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Canoeing the Winchester Wasteway an easy escape in Eastern Washington

By William Brock For The Spokesman-Review

Though it’s nobody’s favorite canoe trip, a voyage down the Winchester Wasteway is an excellent choice for an easy overnight trip close to home. There’s an interesting stream to explore, plenty of bird life and the deep solitude of wild country.

Some friends and I were there recently, weaving our way through a maze of cattails and other marsh plants, then camping beneath an almost perfectly full moon. The days weren’t too hot, the night was pleasantly warm and the winds were largely absent.

In short, the conditions were almost perfect.

It was the first visit for two members of our party, both veteran paddlers, and they were enthralled by the area’s simple charms. It wasn’t the best canoe trip they’d done, but the convenience of the Wasteway – coupled with its surprising beauty – make it an ideal getaway for paddlers in search of close-to-home adventure.

The logistics are pretty simple.

The launch site is a large parking area on the east side of Dodson Road, roughly 12 miles west of Moses Lake. The location is 7 miles south of Interstate 90.

The road to the take-out is a little harder to find, about 5 miles west of the entrance to Potholes State Park. The nondescript gravel road, marked “C SE,” leads 3 miles north to a flow gauge on the Winchester Wasteway. En route to the gauge, motorists cross a bridge over a larger stream, which is the Frenchman Hills Wasteway.

When we arrived at the put-in, there were a couple of Boy Scout troops poised to launch a flotilla of battered Coleman canoes. For the sake of acoustic sanity, my party of five scurried to load our three canoes and push off before the Scouts.

After a couple of hundred yards, the shrieks of youthful enthusiasm began to fade and we were immersed in Mother Nature’s wide embrace. For hours on end, we neither saw nor heard any evidence of people.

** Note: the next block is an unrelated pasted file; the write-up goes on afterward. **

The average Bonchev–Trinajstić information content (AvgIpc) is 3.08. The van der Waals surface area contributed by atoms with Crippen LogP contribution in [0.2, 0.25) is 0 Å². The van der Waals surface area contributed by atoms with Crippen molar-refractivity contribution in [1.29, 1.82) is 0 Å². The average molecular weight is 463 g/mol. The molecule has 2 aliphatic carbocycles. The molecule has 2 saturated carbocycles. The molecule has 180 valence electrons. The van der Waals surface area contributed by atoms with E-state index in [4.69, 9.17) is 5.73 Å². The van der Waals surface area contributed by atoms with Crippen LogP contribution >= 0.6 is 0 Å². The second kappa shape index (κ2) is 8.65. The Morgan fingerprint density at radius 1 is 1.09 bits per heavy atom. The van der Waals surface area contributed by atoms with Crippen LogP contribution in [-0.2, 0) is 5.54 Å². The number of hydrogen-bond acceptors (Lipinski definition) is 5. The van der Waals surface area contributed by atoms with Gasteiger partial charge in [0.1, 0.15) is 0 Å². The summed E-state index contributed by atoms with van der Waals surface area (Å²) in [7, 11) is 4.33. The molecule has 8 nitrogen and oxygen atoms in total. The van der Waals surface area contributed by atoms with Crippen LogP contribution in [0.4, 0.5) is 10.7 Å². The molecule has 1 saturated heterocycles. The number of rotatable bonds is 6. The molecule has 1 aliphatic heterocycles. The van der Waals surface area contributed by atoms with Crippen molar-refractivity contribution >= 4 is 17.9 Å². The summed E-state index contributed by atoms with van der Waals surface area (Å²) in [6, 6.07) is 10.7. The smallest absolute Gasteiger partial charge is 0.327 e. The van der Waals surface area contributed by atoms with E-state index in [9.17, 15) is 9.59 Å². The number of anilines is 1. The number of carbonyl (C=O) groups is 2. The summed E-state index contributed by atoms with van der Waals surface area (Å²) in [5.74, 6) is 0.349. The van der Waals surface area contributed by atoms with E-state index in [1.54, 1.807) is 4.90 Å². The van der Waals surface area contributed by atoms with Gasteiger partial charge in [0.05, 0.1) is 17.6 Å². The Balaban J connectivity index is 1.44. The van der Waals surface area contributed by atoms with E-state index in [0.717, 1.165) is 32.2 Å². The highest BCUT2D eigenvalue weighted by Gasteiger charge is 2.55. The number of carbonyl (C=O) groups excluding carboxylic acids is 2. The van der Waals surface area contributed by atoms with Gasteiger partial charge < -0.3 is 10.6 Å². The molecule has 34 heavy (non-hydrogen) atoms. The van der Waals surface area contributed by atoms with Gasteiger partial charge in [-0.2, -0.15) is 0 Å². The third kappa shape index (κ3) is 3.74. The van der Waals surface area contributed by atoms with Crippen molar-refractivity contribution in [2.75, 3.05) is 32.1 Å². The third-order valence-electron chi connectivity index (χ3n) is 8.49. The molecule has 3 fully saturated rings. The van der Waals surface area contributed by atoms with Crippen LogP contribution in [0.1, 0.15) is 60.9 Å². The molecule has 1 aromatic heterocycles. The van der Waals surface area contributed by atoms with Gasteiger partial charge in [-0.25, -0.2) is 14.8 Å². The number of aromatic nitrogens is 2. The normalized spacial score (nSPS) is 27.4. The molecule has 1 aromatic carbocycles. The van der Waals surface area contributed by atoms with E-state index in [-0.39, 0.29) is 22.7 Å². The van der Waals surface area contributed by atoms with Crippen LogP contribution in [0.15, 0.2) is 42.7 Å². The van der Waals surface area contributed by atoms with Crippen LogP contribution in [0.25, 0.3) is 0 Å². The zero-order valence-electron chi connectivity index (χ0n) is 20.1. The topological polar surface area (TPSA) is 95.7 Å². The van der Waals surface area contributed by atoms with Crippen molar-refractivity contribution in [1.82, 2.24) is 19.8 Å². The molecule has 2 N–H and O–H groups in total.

The Winchester Wasteway flows through low, scrubby country where the banks are lined with cattails and an elegant but invasive species known as Phragmites. For most of its length, Russian olive trees and a few high, cut banks are the tallest things in sight.

It’s a Wildlife Management Area administered by the state of Washington, and the bird life is remarkable. We were too late to see any sandhill cranes, for which the area is famous, but there was no shortage of ducks and Canada geese. We also spotted plenty of great blue herons and an occasional breathtakingly white egret.

In the still hours before dawn, the birdsong is profoundly beautiful and evocative.

At night, packs of coyotes prowl the landscape, their cacophony of howls a thrilling reminder that this is their turf.

Always restless, the Winchester Wasteway has evolved substantially in recent years. Near the put-in, the stream knits together a succession of small, pothole lakes, but change is continually afoot. As more sediment arrives from upstream farm fields, it settles out, allowing marsh grasses and sedges to take hold.

The upshot is that new vegetation is filling in what once were large expanses of open water. There are still plenty of flooded potholes to explore, but not as many as in years gone by.

Paddling the Winchester Wasteway is a tight, intimate experience, with more twists and turns than a dying snake. At times, the stream sifts itself through the reeds, creating more than one distinct channel.

At that point, it’s time for a quick decision: left or right?

At one such juncture, my group chose “right” and we soon found ourselves in an ever-narrowing channel. It was about then when the sky began to darken and it started to rain.

Just when it looked like a waist-deep backtrack through the muck was inevitable, we broke into the main stream, the rain stopped and things suddenly weren’t so grim.

From that point on, the trip was an absolute joy. The deep silence, the lack of anything man-made and the sheer isolation were the rewards for our perseverance.

There was time to enjoy the paddling, with its constant maneuvering, and there was also time to appreciate the fine details: a reed fluttering languidly in the current, an unseen critter splashing in the reeds nearby, the lack of biting insects.

Once again, the Winchester Wasteway isn’t a great canoe trip. But it’s a good one and, better still, it is pretty close to home.

That’s its niche, but don’t take someone else’s word for it.

Go have a look for yourself.

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